Monday, January 30, 2017

“LOVE YOUR NEIGHBOR” (Lev. 19, 18)




It is a pleasure to love the lovable.  It is a joy to love someone charming, endearing.  It is gratifying to love somebody commendable, admirable, venerable.  But:  How does one love the hateful, the odious?  How does one love individuals who are utterly disgusting, nauseating, sickening?  That is the question – for Christians in particular who are given but two over-all mandates to fulfill and live by, viz., Love of God and Love of Neighbor.  The first is rather easy and even inspiring to follow.  But the second is difficult and in fact distressing to obey – more specifically in conjunction with persons who are precisely unlovable.

In more concrete thoughts and language:  How does one love those who talk and talk practically without end, who curse and damn others with nonchalance, who love but themselves and hate everybody else who neither adore their persons nor bow down before their presence?  How can others love those who think of themselves as some kind of gods who know everything, who do what they want and who damn all others who do not  buy their egoistic ideas, much less accept their power-mad value system?  Such individuals are few and come far between.  Still, when they are in fact around, they cannot in fact make all others believe in them, much less worship them.  And this defiance makes them very angry, very mad.

They love themselves so much that they despise everybody else.  They consider themselves as always right while others are wrong always.  So it is that they want everybody else to bow down before them while they consider themselves as over and above everybody else.  For one disturbing and untenable reason or another, they do not even know what is proper and improper, what is virtuous or vicious.  So  it is that they are egoism incarnate and thus look at others as but their footstools.  In effect, they act as petty gods and even adore themselves very much.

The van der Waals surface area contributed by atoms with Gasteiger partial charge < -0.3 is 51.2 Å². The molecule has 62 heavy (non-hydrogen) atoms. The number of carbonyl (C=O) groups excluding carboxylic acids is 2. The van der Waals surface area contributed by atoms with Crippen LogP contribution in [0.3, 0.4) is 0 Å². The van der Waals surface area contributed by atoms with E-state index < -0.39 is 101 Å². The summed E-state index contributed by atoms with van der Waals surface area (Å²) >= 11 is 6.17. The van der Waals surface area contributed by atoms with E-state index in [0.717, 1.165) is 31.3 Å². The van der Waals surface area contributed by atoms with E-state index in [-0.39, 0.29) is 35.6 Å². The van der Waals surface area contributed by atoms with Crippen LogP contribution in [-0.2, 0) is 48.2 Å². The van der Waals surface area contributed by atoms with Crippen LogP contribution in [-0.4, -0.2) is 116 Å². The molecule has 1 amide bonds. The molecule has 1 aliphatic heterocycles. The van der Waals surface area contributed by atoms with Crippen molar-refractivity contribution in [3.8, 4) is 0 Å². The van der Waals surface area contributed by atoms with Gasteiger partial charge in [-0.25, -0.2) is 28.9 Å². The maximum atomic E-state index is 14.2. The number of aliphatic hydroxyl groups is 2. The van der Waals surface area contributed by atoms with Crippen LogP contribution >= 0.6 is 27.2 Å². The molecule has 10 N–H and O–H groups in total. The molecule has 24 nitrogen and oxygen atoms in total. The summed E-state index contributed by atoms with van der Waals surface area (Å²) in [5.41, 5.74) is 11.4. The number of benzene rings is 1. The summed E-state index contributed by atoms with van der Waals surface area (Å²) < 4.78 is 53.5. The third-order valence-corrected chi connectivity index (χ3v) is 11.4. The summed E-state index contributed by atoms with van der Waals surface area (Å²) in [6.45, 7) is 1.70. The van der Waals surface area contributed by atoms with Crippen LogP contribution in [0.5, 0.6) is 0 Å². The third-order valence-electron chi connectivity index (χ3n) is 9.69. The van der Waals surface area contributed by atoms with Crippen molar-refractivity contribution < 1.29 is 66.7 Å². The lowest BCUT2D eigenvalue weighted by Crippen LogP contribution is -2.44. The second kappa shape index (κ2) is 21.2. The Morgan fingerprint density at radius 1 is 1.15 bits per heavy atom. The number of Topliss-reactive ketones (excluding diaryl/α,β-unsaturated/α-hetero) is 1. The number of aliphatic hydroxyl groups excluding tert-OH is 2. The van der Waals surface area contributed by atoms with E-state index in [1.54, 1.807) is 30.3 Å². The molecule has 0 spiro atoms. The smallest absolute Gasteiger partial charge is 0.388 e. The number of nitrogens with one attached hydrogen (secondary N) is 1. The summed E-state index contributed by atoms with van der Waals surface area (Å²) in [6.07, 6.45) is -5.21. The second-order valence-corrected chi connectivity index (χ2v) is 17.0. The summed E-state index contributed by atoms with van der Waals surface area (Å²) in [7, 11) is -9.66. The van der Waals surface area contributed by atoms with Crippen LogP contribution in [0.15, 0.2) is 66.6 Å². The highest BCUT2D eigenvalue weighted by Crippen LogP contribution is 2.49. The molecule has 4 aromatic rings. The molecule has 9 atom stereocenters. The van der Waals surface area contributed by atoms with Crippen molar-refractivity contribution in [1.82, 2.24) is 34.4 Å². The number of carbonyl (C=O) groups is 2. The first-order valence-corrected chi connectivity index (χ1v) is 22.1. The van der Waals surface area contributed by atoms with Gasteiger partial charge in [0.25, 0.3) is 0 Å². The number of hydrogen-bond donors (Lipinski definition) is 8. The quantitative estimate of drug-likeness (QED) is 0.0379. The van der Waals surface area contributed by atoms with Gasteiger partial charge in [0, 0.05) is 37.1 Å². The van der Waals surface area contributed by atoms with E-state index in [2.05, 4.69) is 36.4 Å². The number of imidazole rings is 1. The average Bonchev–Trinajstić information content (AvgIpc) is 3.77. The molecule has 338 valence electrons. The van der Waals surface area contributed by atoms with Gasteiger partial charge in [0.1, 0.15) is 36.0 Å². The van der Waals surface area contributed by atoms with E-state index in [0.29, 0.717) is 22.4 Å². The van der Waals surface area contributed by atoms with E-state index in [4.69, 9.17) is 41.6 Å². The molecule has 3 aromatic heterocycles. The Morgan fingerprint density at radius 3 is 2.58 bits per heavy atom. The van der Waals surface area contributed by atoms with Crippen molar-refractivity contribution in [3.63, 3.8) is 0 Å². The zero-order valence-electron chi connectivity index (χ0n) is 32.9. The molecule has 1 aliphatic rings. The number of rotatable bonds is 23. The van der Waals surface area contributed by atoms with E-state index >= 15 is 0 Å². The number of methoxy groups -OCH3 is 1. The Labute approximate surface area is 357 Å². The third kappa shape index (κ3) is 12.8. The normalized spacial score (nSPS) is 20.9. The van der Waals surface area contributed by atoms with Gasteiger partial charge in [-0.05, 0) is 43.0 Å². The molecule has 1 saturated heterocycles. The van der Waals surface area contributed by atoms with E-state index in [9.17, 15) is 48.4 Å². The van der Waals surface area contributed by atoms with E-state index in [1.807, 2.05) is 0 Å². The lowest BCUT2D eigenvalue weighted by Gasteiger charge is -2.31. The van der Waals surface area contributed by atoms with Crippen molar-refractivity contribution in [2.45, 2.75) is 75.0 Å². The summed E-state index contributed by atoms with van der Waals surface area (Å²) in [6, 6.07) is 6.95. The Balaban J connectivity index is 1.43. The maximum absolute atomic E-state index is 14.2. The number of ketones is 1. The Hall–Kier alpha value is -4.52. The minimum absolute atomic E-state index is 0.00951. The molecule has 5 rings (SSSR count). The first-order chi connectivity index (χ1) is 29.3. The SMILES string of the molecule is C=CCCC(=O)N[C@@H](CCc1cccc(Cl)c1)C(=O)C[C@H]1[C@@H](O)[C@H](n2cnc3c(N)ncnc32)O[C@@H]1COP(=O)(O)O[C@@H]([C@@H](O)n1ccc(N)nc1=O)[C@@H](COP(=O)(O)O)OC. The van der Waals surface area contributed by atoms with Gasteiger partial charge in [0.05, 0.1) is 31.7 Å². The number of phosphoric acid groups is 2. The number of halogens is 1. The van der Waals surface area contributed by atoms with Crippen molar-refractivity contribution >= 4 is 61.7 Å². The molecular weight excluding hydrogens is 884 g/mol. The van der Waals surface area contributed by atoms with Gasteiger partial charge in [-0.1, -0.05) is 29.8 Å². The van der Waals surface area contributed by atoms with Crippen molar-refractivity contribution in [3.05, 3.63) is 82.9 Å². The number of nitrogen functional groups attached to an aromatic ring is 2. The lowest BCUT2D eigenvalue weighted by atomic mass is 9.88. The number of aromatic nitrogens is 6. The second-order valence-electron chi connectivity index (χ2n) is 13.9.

It is a big pity that such individuals conveniently forget that they are but mortals like everybody else, that they can be wrong and commit mistakes like everyone else.  More.  As they are today  still around, tomorrow they may be gone.  What kills others, kills them as well.  It is just like those who say they will have the last laugh – conveniently forgetting that such could be the last time they could laugh.  So it is that the egoism of one is a lost for others.  In the same way, the egoist is in close partnership with someone who is anti-social – with both of them being a combined liability of society in general.  So it is that there are people who say that such individuals try men’s soul.  Translation:  They are not easy to respect, to relate with, much less easy to love.

To live with, to work with, to be with those with such relational liability is no fun.  Just as patience can run out of supply – so to speak – it is in the realm of probability that such ego-centered individuals could run out of the empathy and understanding of others still accepting and even admiring them one way of the other.  And these are the people who might sooner or later eventually cross them out of their patience and tolerance – if not altogether out of their sight.

But all the above facts and factors notwithstanding, the key  mandate “Love your neighbor” stands.  As it has been a standing central Command given more than two thousand years ago, the same stands firm and relevant now – and the centuries yet to come.  After all is said and done, what is the merit of loving but the lovable?